Sky News - Ashleigh Gillon

Release Date: 
20 June 2018
Transcript
E&OE

ASHLEIGH GILLON:

Let's return now to federal politics. The Government has announced this morning that it's going to be co-funding a world-first inquiry into workplace sexual harassment. Joining us now in the studio is the Minister for Women, Kelly O'Dwyer. Good to see you. 

KELLY O'DWYER:

Great to see you too, Ash.

ASHLEIGH GILLON:

Thanks for coming in. What are you hoping this inquiry will achieve and does it stem from the ‘Me Too’ movement we've seen here in Australia?

KELLY O'DWYER:

So what we want it to achieve is to firstly address for us some of the practical solutions that we can have around sexual harassment in the workplace. Women should be safe in their workplace, just as they should be safe in their homes and in their communities and they should be free from sexual harassment. Sexual harassment, of course, has very real personal consequences for people but also it has very significant economic consequences for them as well in terms of their financial security. 

So a woman who might have been sexually harassed in the workplace might not get that promotion, she might actually have to leave her employment, she might not be able to get a referee when she goes for that next job because of the harassment that has actually taken place, and that goes to her economic security. We also know that it has an impact on those businesses as well, and for the first time we're going to actually have a national inquiry that looks at all of these issues, that comes up with some practical solutions and that draws on economic evidence about the impact, through economic modelling, that it has on our economy and on individuals and their financial security.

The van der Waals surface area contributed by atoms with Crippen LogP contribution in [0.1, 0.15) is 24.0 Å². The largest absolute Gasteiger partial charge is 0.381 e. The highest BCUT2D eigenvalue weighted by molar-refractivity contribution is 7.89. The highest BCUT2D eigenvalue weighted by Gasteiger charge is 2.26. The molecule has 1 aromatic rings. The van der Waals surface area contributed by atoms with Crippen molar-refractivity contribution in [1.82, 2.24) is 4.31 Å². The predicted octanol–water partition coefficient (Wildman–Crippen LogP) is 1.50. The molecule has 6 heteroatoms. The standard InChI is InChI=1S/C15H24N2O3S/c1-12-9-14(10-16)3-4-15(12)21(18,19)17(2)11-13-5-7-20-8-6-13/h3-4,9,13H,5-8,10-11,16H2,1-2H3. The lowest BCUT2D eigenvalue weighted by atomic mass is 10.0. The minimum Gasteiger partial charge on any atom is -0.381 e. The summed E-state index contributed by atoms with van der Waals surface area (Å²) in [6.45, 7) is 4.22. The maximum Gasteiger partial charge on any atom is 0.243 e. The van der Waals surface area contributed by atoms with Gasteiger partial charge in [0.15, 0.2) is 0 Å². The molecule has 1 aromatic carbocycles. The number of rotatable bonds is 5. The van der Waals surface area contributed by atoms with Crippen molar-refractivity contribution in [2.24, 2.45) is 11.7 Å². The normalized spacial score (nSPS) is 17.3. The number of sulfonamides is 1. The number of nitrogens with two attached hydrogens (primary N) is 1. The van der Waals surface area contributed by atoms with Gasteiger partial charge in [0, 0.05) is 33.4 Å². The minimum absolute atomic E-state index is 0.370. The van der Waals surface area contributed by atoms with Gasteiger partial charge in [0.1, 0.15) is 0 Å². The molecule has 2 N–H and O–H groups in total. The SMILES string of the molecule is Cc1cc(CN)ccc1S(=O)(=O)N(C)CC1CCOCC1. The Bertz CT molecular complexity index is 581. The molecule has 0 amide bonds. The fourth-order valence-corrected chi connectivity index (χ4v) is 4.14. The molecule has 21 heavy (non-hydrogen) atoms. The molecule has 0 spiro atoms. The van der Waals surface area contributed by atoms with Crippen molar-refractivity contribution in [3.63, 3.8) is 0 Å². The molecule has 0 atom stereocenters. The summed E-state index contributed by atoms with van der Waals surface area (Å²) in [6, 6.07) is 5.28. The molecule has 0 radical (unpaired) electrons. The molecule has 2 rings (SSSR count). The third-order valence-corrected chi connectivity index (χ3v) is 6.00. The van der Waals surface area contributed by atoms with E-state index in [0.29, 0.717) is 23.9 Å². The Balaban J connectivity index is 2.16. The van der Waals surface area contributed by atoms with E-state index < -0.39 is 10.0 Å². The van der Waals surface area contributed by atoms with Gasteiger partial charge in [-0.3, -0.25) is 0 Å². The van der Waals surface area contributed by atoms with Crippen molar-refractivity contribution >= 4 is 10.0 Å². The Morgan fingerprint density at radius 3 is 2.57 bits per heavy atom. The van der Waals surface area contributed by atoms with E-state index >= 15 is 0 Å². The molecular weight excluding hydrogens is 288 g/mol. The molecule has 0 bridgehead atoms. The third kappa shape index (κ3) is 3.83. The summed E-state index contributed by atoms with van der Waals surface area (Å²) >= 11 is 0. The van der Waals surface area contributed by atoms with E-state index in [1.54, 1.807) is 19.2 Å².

ASHLEIGH GILLON:

Are you comfortable with the way the ‘Me Too’ movement has been progressing here in Australia or are you concerned about the trial by media aspect that we have seen? 

KELLY O'DWYER:

So with ‘Me Too’ I think the first thing I would say about it is that it has been important, I think, in shining a light on harassment in the workplace. But there are some concerns I have around exposing of complainants and those people who are the subject of a complaint. I don't know whether that is always going to be the best mechanism to be able to sensitively and coherently deal with those complaints and so it's really great that we've got this national inquiry that can look at, in a very careful and considered manner, how we can ensure that women who have been sexually harassed can have their complaint dealt with quickly and effectively and sensitively, but also, so we can actually prevent the sexual harassment taking place in the first place. We don't want the ‘Me Too’ movement to silence the very voices that it's there to amplify.

ASHLEIGH GILLON:

And there has been an argument that is happening right now because there is an argument that Australia's defamation laws are essentially failing women because it's women who face the burden of providing proof of accusations and like we see in other countries the onus of being on the person who has to prove that those accusations are false. Do you think there is room to reform this area of defamation law?